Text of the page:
More Than Global Warming

Putting climate change in context Rade Musulin


If someone suffers a major health event, such as a heart attack, doctors rush to stabilize the patient, help them recover and eventually work on understanding the underlying causes of the medical condition. Often the acute episode reflects diseases that are caused or aggravated by a person’s lifestyle, aspects of which include a poor diet, smoking, overexposure to the sun or lack of exercise. Medical systems have been working hard recently to educate the public on healthy lifestyle choices while technology, such as smartwatches or apps to track food intake, can help people achieve better health.

The climate change issues faced by humanity have some commonalities with medical conditions. Acute events, such as massive wildfires or large tropical cyclones, require immediate action to save lives and restore property, but they are often symptoms of social trends more fundamental than greenhouse gas emissions. In fact, climate change is but one aspect of our ecological footprint, which includes loss of biodiversity, agricultural challenges, plastics pollution and rising water shortages.

Fortunately, just as smartwatches can help people monitor their exercise levels, new technologies can monitor contributors to ecological damage from things like melting land ice. And just as exercise and diet can help lower the risk of cardiovascular disease without ruining people’s lifestyles, there are many social changes that can be implemented that promise to improve planetary health without major damage to overall economic or social well-being.

Changing habits can be very disruptive at both the individual and societal levels. Individuals may find going to the gym an unpleasant disruption to their morning routine, but the payoff in health is usually worth it. Transitioning to a more sustainable world will involve difficult changes that will adversely affect parts of society, and it is critical to understand those adverse effects and mitigate them. For example, academic arguments that there will be a net increase in employment from decarbonization are of little comfort to those whose jobs are lost or whose communities decline when energy sources such as coal are discontinued.


Transitioning from treating symptoms to treating the disease requires those working in the climate space to adopt a mindset focused on a holistic view of the world as an integrated social system. The need for this has been illustrated by the COVID-19 pandemic:

  • The coronavirus is global. In an age of international travel and complex global supply chains, no one country can manage this problem alone. Viruses, like carbon, do not respect national borders.
  • Problems in one area, such as COVID-19 patients overwhelming health systems, can have knock-on effects elsewhere, such as in a decline in treatment of other illnesses, with potential long-range consequences for health.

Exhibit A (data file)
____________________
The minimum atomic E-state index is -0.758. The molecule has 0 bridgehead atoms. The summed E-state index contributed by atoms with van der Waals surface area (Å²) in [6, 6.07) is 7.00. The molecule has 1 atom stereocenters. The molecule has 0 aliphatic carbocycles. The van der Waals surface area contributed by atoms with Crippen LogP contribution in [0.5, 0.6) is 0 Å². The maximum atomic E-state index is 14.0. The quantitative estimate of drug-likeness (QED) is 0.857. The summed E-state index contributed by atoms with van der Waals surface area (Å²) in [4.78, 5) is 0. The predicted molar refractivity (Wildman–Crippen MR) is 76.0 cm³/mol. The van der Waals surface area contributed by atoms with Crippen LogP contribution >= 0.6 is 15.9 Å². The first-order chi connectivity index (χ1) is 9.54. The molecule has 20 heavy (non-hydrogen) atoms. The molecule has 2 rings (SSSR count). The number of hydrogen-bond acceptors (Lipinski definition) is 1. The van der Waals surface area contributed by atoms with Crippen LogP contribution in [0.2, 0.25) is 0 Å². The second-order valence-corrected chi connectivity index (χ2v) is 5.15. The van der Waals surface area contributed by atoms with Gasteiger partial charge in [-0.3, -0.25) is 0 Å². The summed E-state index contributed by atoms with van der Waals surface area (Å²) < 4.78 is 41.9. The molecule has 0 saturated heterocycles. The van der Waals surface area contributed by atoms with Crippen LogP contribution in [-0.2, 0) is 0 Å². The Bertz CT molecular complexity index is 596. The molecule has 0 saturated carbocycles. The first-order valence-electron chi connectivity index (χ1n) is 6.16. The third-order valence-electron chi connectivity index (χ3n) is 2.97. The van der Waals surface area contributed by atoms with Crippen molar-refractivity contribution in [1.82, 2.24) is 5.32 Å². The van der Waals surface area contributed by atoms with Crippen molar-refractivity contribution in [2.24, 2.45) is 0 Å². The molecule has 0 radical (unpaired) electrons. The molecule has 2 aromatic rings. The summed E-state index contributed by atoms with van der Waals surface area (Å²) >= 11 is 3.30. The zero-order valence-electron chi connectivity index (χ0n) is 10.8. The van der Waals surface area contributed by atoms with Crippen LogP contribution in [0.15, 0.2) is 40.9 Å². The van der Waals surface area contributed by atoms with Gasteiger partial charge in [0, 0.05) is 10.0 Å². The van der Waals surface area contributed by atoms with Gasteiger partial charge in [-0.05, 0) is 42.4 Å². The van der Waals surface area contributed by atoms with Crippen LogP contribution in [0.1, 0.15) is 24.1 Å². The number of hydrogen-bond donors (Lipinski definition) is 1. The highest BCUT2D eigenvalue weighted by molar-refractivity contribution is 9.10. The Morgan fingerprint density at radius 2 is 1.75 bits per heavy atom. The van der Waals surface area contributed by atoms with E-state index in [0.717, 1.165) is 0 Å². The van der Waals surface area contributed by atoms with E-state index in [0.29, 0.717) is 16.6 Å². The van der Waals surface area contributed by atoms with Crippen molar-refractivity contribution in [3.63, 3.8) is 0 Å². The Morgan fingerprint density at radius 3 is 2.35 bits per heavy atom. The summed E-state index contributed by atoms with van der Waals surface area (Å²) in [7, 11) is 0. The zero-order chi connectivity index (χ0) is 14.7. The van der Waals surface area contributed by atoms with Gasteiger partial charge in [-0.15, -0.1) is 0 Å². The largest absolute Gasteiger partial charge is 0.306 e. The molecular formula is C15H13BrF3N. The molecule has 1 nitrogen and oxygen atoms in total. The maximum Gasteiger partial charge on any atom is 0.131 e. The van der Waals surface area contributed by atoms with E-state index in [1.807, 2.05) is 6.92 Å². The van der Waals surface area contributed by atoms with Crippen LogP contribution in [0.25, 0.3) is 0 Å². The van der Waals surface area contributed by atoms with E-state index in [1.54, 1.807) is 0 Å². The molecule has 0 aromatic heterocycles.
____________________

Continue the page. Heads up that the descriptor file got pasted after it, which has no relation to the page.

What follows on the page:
• Recent past experience is not necessarily sufficient to understand future risk. Scenario planning and mapping past events (such as the Spanish flu pandemic) onto current conditions is essential.
  • Technology can be both a blessing and a curse. The speed with which vaccines have been developed and the utility of contact tracing apps are examples of the former, while the rapid spread of disease on airplanes and economic dependence on high-risk activities, such as going to pubs, are examples of the latter.

In the case of climate risk, we need to move beyond thinking of the problem as simply an issue with carbon emissions or rising seas, to thinking about the sustainability of the social system. Wikipedia has a concise definition of systems theory:

“… the interdisciplinary study of systems. A system is a cohesive conglomeration of interrelated and interdependent parts which can be natural or human-made. Every system is bounded by space and time, influenced by its environment, defined by its structure and purpose, and expressed through its functioning.”

Applying systems theory to the problem of climate change quickly leads to thinking of the problem in terms of environmental, social and governance (ESG) criteria and sustainability. Investopedia describes ESG as:

“… a set of standards for a company’s operations that socially conscious investors use to screen potential investments. Environmental criteria consider how a company performs as a steward of nature. Social criteria examine how it manages relationships with employees, suppliers, customers and the communities where it operates. Governance deals with a company’s leadership, executive pay, audits, internal controls and shareholder rights.”1

It defines sustainability as:

“… meeting the needs of the present without compromising the ability of future generations to meet their needs. The concept of sustainability is composed of three pillars: economic, environmental and social—also known informally as profits, planet and people.”2